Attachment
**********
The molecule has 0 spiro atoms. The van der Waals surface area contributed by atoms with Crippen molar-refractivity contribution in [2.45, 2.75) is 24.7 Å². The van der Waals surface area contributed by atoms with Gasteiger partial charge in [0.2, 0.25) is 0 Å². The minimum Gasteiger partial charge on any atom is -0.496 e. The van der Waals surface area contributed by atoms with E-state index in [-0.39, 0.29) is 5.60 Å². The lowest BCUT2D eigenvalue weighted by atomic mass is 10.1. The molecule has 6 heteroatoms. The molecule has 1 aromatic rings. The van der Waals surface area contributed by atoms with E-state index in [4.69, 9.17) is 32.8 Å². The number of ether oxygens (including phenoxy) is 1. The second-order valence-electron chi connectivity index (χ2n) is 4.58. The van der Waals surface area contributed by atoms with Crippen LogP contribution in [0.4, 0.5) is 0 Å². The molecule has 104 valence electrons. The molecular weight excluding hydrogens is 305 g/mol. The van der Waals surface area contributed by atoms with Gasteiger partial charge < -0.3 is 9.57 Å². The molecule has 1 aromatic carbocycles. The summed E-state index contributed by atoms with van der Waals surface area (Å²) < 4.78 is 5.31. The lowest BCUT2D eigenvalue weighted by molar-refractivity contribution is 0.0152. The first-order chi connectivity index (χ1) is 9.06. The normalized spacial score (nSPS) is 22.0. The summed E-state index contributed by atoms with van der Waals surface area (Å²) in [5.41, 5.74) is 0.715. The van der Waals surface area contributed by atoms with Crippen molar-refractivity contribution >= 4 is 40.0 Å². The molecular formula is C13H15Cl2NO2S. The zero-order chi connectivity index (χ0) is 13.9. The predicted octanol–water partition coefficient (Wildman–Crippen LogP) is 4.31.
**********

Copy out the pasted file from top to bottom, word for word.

The molecule has 0 spiro atoms. The van der Waals surface area contributed by atoms with Crippen molar-refractivity contribution in [2.45, 2.75) is 24.7 Å². The van der Waals surface area contributed by atoms with Gasteiger partial charge in [0.2, 0.25) is 0 Å². The minimum Gasteiger partial charge on any atom is -0.496 e. The van der Waals surface area contributed by atoms with E-state index in [-0.39, 0.29) is 5.60 Å². The lowest BCUT2D eigenvalue weighted by atomic mass is 10.1. The molecule has 6 heteroatoms. The molecule has 1 aromatic rings. The van der Waals surface area contributed by atoms with E-state index in [4.69, 9.17) is 32.8 Å². The number of ether oxygens (including phenoxy) is 1. The second-order valence-electron chi connectivity index (χ2n) is 4.58. The van der Waals surface area contributed by atoms with Crippen LogP contribution in [0.4, 0.5) is 0 Å². The molecule has 104 valence electrons. The molecular weight excluding hydrogens is 305 g/mol. The van der Waals surface area contributed by atoms with Gasteiger partial charge < -0.3 is 9.57 Å². The molecule has 1 aromatic carbocycles. The summed E-state index contributed by atoms with van der Waals surface area (Å²) < 4.78 is 5.31. The lowest BCUT2D eigenvalue weighted by molar-refractivity contribution is 0.0152. The first-order chi connectivity index (χ1) is 9.06. The normalized spacial score (nSPS) is 22.0. The summed E-state index contributed by atoms with van der Waals surface area (Å²) in [5.41, 5.74) is 0.715. The van der Waals surface area contributed by atoms with Crippen molar-refractivity contribution >= 4 is 40.0 Å². The molecular formula is C13H15Cl2NO2S. The zero-order chi connectivity index (χ0) is 13.9. The predicted octanol–water partition coefficient (Wildman–Crippen LogP) is 4.31.